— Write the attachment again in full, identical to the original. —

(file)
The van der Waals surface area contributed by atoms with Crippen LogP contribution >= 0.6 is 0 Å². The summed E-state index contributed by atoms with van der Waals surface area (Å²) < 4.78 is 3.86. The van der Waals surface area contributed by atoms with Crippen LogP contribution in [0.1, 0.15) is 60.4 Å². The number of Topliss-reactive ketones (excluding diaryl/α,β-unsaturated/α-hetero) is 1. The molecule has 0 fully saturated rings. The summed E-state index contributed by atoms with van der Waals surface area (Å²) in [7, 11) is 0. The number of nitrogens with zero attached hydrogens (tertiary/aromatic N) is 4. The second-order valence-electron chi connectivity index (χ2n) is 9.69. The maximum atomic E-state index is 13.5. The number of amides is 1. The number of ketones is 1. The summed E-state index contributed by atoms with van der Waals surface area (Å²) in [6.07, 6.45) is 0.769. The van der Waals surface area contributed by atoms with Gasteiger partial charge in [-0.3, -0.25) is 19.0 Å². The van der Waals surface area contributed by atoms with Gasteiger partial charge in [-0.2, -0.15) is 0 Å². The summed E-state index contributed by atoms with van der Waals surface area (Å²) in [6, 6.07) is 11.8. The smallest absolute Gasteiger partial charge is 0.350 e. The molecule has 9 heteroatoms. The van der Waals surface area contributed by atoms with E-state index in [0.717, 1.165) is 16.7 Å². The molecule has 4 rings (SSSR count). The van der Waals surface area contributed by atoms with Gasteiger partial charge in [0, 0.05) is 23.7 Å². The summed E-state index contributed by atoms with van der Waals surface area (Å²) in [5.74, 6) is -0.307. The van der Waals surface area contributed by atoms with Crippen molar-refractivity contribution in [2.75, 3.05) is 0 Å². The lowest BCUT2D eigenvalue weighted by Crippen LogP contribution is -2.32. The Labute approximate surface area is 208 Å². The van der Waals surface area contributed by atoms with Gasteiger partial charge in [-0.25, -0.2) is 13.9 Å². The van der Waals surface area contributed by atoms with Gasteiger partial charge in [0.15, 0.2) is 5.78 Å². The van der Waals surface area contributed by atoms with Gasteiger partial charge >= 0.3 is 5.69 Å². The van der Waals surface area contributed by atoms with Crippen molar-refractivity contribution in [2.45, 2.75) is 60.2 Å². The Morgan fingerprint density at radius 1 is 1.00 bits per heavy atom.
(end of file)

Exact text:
The van der Waals surface area contributed by atoms with Crippen LogP contribution >= 0.6 is 0 Å². The summed E-state index contributed by atoms with van der Waals surface area (Å²) < 4.78 is 3.86. The van der Waals surface area contributed by atoms with Crippen LogP contribution in [0.1, 0.15) is 60.4 Å². The number of Topliss-reactive ketones (excluding diaryl/α,β-unsaturated/α-hetero) is 1. The molecule has 0 fully saturated rings. The summed E-state index contributed by atoms with van der Waals surface area (Å²) in [7, 11) is 0. The number of nitrogens with zero attached hydrogens (tertiary/aromatic N) is 4. The second-order valence-electron chi connectivity index (χ2n) is 9.69. The maximum atomic E-state index is 13.5. The number of amides is 1. The number of ketones is 1. The summed E-state index contributed by atoms with van der Waals surface area (Å²) in [6.07, 6.45) is 0.769. The van der Waals surface area contributed by atoms with Gasteiger partial charge in [-0.3, -0.25) is 19.0 Å². The van der Waals surface area contributed by atoms with Gasteiger partial charge in [-0.2, -0.15) is 0 Å². The summed E-state index contributed by atoms with van der Waals surface area (Å²) in [6, 6.07) is 11.8. The smallest absolute Gasteiger partial charge is 0.350 e. The molecule has 9 heteroatoms. The van der Waals surface area contributed by atoms with E-state index in [0.717, 1.165) is 16.7 Å². The molecule has 4 rings (SSSR count). The van der Waals surface area contributed by atoms with Gasteiger partial charge in [0, 0.05) is 23.7 Å². The summed E-state index contributed by atoms with van der Waals surface area (Å²) in [5.74, 6) is -0.307. The van der Waals surface area contributed by atoms with Crippen molar-refractivity contribution in [2.75, 3.05) is 0 Å². The lowest BCUT2D eigenvalue weighted by Crippen LogP contribution is -2.32. The Labute approximate surface area is 208 Å². The van der Waals surface area contributed by atoms with Gasteiger partial charge in [-0.25, -0.2) is 13.9 Å². The van der Waals surface area contributed by atoms with Gasteiger partial charge in [0.15, 0.2) is 5.78 Å². The van der Waals surface area contributed by atoms with Gasteiger partial charge >= 0.3 is 5.69 Å². The van der Waals surface area contributed by atoms with Crippen molar-refractivity contribution in [2.45, 2.75) is 60.2 Å². The Morgan fingerprint density at radius 1 is 1.00 bits per heavy atom.